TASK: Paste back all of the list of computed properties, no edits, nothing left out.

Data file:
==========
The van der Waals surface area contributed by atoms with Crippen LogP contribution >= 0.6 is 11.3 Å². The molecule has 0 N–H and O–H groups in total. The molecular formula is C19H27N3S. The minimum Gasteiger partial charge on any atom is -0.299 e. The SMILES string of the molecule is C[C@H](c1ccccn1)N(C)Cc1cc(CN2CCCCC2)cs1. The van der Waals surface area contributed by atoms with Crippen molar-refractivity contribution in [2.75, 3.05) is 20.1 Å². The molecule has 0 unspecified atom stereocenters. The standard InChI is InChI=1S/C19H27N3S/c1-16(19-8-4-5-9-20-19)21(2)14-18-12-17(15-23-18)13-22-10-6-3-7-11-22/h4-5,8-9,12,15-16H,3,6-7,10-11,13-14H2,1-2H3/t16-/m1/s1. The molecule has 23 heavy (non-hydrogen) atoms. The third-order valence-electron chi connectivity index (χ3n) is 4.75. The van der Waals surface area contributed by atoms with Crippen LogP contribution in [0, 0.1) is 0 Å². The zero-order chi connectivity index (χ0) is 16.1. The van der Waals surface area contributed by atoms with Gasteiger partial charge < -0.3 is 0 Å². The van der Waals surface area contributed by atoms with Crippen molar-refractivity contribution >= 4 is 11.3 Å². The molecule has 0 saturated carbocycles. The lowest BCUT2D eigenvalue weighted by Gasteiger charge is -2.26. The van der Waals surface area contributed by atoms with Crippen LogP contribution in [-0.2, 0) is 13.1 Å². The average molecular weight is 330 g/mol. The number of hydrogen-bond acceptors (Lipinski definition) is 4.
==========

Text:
The van der Waals surface area contributed by atoms with Crippen LogP contribution >= 0.6 is 11.3 Å². The molecule has 0 N–H and O–H groups in total. The molecular formula is C19H27N3S. The minimum Gasteiger partial charge on any atom is -0.299 e. The SMILES string of the molecule is C[C@H](c1ccccn1)N(C)Cc1cc(CN2CCCCC2)cs1. The van der Waals surface area contributed by atoms with Crippen molar-refractivity contribution in [2.75, 3.05) is 20.1 Å². The molecule has 0 unspecified atom stereocenters. The standard InChI is InChI=1S/C19H27N3S/c1-16(19-8-4-5-9-20-19)21(2)14-18-12-17(15-23-18)13-22-10-6-3-7-11-22/h4-5,8-9,12,15-16H,3,6-7,10-11,13-14H2,1-2H3/t16-/m1/s1. The molecule has 23 heavy (non-hydrogen) atoms. The third-order valence-electron chi connectivity index (χ3n) is 4.75. The van der Waals surface area contributed by atoms with Crippen LogP contribution in [0, 0.1) is 0 Å². The zero-order chi connectivity index (χ0) is 16.1. The van der Waals surface area contributed by atoms with Gasteiger partial charge < -0.3 is 0 Å². The van der Waals surface area contributed by atoms with Crippen molar-refractivity contribution >= 4 is 11.3 Å². The molecule has 0 saturated carbocycles. The lowest BCUT2D eigenvalue weighted by Gasteiger charge is -2.26. The van der Waals surface area contributed by atoms with Crippen LogP contribution in [-0.2, 0) is 13.1 Å². The average molecular weight is 330 g/mol. The number of hydrogen-bond acceptors (Lipinski definition) is 4.